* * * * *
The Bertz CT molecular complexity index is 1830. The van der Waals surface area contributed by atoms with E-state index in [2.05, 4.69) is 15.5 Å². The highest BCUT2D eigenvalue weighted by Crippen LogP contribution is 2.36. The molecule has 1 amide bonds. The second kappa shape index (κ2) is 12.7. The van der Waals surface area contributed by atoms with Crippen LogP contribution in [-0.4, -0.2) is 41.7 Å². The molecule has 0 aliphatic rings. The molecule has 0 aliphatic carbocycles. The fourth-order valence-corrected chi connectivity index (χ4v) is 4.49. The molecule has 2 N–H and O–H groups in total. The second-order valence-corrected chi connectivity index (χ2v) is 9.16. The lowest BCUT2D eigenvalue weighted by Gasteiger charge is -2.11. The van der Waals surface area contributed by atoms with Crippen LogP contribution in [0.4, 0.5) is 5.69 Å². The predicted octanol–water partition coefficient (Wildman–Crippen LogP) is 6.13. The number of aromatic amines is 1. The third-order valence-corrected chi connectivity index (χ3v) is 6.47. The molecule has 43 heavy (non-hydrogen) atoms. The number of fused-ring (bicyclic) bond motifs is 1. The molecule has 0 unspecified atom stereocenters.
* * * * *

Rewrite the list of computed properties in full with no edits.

The Bertz CT molecular complexity index is 1830. The van der Waals surface area contributed by atoms with E-state index in [2.05, 4.69) is 15.5 Å². The highest BCUT2D eigenvalue weighted by Crippen LogP contribution is 2.36. The molecule has 1 amide bonds. The second kappa shape index (κ2) is 12.7. The van der Waals surface area contributed by atoms with Crippen LogP contribution in [-0.4, -0.2) is 41.7 Å². The molecule has 0 aliphatic rings. The molecule has 0 aliphatic carbocycles. The fourth-order valence-corrected chi connectivity index (χ4v) is 4.49. The molecule has 2 N–H and O–H groups in total. The second-order valence-corrected chi connectivity index (χ2v) is 9.16. The lowest BCUT2D eigenvalue weighted by Gasteiger charge is -2.11. The van der Waals surface area contributed by atoms with Crippen LogP contribution in [0.4, 0.5) is 5.69 Å². The predicted octanol–water partition coefficient (Wildman–Crippen LogP) is 6.13. The number of aromatic amines is 1. The third-order valence-corrected chi connectivity index (χ3v) is 6.47. The molecule has 43 heavy (non-hydrogen) atoms. The number of fused-ring (bicyclic) bond motifs is 1. The molecule has 0 unspecified atom stereocenters.